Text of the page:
When you find that your cozy little meeting space can no longer hold all your employees comfortably, it’s a sign you’ve grown as a company– and with growth comes change. Things might be running along smoothly and then BAM; you suddenly realize that the old way of doing things is no longer efficient or working.
Not only does growth affect the dynamics of the team, but it also affects you as the owner. As your company grows it’s imperative you spend more time working on your business versus in it. Time management is critical as you are dealing with more issues, making more decisions, and trying to communicate out everything you need to various people and departments – the only way to be effective and stay effective is to change and adapt as your team continues to grow.
While your core management principles, values, and style always stay the same, your day to day activities and responsibilities will need to adjust. Here are some of the changes you may find along the way as your team continues to grow.
Direct to Indirect Management. This can be a big adjustment for many leaders. When you have a small team you can develop personal relationships with each individual – you know their role and details of what they do, what are their strengths and weaknesses are, and even what their hobbies are, or their family member’s names. Once you reach a team in the double digits you can’t manage everyone directly anymore – there isn’t enough time in the day to have 1 to 1 conversations, follow up on action items, answer questions, etc. AND still manage your workload and be productive.
At this stage many leaders with look to hire or develop a manager underneath them to help with the day to day team engagement and workflow. The manager deals with the details while you still deal with the overall performance and goals of the team. It can be a tough adjustment. The secret to success during this stage is hiring the right individual. Focus more on how they fit into your culture versus their resume – you need to be able to trust them implicitly and know that they will carry forth your vision and mission. They need to mirror you – yet have their own style.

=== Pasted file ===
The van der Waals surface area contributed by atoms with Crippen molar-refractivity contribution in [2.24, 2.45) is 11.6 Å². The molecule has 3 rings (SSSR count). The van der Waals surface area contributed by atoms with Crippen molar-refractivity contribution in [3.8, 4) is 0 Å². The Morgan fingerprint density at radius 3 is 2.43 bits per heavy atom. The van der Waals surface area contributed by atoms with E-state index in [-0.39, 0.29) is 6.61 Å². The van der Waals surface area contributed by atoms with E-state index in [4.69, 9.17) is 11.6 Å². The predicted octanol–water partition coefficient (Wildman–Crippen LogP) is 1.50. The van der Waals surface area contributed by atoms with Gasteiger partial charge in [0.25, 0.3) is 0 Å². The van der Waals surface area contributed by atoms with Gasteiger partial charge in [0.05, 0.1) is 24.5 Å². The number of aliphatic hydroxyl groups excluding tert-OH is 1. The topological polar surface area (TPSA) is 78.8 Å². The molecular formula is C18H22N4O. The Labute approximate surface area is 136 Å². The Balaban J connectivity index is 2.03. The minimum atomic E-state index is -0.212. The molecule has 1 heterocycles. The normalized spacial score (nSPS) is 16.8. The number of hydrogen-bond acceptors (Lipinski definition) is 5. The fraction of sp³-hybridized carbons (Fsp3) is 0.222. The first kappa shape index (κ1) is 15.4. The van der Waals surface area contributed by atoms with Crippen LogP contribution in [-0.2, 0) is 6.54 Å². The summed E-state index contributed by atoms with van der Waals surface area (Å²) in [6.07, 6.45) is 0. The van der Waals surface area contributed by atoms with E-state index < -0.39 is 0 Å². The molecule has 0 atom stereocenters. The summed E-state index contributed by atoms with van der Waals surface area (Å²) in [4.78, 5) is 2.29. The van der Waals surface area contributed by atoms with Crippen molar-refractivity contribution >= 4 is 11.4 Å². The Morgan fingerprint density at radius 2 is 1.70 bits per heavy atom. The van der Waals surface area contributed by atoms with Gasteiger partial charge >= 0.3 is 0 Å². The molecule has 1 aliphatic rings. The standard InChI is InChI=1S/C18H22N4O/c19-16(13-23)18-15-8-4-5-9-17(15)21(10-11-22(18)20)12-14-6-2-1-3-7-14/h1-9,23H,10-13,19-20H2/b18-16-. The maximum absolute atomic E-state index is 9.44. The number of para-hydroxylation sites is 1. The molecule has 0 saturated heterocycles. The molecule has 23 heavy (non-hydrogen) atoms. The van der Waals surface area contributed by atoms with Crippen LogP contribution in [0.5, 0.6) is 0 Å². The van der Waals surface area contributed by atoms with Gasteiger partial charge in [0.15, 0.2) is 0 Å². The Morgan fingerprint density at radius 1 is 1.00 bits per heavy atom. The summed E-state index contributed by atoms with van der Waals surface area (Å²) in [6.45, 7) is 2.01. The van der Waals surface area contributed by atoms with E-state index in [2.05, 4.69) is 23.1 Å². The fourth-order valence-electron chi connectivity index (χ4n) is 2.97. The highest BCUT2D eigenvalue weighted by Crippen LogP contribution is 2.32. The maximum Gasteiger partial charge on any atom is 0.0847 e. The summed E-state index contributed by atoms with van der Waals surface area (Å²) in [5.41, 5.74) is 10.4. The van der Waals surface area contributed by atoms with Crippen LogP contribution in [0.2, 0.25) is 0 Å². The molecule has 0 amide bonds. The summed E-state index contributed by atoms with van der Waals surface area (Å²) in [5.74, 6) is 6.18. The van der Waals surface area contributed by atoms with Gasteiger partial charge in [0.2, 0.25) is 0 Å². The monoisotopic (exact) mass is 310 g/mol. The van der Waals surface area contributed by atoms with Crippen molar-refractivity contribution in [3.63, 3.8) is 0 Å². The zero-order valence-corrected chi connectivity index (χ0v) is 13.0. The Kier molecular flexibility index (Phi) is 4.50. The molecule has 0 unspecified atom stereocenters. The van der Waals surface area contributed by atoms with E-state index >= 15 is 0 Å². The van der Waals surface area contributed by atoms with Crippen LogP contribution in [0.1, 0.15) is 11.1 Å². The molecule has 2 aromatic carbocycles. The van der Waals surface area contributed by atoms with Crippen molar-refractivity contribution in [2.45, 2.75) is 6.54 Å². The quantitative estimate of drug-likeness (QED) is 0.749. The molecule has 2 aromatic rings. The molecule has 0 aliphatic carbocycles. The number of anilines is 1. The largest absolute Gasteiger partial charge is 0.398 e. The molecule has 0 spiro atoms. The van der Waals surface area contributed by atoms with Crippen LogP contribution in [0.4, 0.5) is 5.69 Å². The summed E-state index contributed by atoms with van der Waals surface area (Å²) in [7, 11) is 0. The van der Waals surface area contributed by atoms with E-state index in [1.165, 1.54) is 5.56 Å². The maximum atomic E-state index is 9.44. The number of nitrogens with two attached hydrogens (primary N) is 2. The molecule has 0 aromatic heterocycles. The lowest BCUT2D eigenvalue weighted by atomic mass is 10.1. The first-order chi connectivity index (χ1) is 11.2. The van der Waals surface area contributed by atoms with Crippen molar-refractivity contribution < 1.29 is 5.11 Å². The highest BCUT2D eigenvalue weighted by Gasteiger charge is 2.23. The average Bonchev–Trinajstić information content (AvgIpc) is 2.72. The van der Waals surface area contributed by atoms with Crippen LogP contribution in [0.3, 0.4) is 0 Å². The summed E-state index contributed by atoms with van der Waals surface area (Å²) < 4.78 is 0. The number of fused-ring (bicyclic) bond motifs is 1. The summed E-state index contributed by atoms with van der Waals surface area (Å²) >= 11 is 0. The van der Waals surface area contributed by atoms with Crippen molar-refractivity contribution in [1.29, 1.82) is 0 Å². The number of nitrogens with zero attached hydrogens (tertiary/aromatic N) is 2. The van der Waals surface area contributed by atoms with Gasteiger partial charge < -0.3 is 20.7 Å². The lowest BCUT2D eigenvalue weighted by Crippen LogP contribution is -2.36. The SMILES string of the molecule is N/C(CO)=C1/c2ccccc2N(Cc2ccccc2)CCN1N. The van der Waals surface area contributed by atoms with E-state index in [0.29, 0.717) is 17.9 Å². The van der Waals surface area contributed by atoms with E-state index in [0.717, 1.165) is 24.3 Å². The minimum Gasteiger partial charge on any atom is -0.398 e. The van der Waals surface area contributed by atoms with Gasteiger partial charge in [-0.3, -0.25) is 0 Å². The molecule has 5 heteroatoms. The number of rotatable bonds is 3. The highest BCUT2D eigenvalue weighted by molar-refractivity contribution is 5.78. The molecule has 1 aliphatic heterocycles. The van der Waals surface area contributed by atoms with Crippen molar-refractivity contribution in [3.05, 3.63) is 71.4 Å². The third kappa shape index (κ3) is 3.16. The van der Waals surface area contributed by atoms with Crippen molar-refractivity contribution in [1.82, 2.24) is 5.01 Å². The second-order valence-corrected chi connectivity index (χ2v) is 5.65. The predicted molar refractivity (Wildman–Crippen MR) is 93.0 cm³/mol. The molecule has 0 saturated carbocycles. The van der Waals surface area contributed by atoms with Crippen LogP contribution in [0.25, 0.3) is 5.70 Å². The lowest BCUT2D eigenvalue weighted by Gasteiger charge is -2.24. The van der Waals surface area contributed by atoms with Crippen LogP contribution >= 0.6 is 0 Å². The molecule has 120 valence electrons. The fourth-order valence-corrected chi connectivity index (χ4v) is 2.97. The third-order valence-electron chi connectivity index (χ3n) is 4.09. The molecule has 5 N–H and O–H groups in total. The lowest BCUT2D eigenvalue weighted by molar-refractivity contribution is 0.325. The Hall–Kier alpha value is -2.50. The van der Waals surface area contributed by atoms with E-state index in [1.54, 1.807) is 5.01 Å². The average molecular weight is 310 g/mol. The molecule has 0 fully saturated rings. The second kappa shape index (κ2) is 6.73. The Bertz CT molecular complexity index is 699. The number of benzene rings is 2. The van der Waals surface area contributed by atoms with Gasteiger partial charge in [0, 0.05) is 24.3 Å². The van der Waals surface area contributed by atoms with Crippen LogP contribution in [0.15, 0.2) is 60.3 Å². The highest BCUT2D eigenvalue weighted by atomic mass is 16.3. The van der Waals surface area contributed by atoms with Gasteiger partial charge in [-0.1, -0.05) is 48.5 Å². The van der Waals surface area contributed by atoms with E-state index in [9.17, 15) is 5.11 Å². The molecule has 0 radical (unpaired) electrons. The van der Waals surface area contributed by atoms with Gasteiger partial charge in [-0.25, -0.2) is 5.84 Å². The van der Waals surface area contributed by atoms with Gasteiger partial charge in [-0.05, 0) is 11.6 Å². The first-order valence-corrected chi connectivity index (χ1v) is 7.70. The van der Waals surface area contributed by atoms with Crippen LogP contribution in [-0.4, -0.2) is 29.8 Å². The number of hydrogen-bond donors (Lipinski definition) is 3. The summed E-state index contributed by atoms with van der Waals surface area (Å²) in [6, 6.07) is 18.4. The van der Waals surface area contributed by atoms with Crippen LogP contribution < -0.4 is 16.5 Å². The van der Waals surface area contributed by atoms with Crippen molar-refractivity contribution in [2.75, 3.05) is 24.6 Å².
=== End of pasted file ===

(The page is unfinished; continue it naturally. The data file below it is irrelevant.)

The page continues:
You Will be Treated Differently. As your team grows, not only will you lose some of that personal touch with your current team, but new people will also be joining who don’t know you very well. You are now an authority figure and with that comes an aura of intimidation. It’s important to keep an open door policy and encourage your team to express concerns or feedback – but most of this will end up coming to your #2 – and that’s ok! The key is to keep the option open for anyone on your team to approach you.
It’s important you retain the “human factor” – and be transparent and authentic. Be open to feedback and let the team know that even you aren’t perfect. This simple gesture will go a long way.
Switching Gears – Constantly. When your team is small, it’s easy to keep track of status, due dates, issues, and ideas easily. But once your team has expanded and they are tackling multiple projects at once, you’ll need to be able to keep track of everything. You’ll most likely have back to back meetings for different projects – switching gears and keeping up is vital.
Spending a few minutes each morning looking at your day and determining what you need to prep for meetings will be very helpful. You’ll also need to find a way to keep track of notes between projects, and also find time to reflect on each project/meeting so you can gather your thoughts and make insightful suggestions or feedback. Technology will be your friend – or it may even be time to hire a personal assistant if things start getting bogged down.
Prioritize. As your team grows, so will your own To Do List. While you may have been able to leave an empty inbox and To Do List at the end of the day before, you may find that you only make a dent in these now. You can’t do everything, and prioritizing is a must. What are the most important topics for you to pay attention to, and where are you going to draw the line? You will not be able to be a perfectionist either. Focus on handling the most urgent items that matter most and don’t focus on the total number of tasks to do – bite sized pieces.
Soft Skills Matter. Once your role has changed, it’s not your job to know every minute detail of how to do the job of the people on your team. BUT it is your job to get the best work out of your team – and that means handling communication issues, personality issues, and managing your team so they want to be great employees. Having great hiring skills, building self-reliant teams, establishing a clear vision, and communicating well are the soft skills that matter!
Senior Vice President, Chief Lending Officer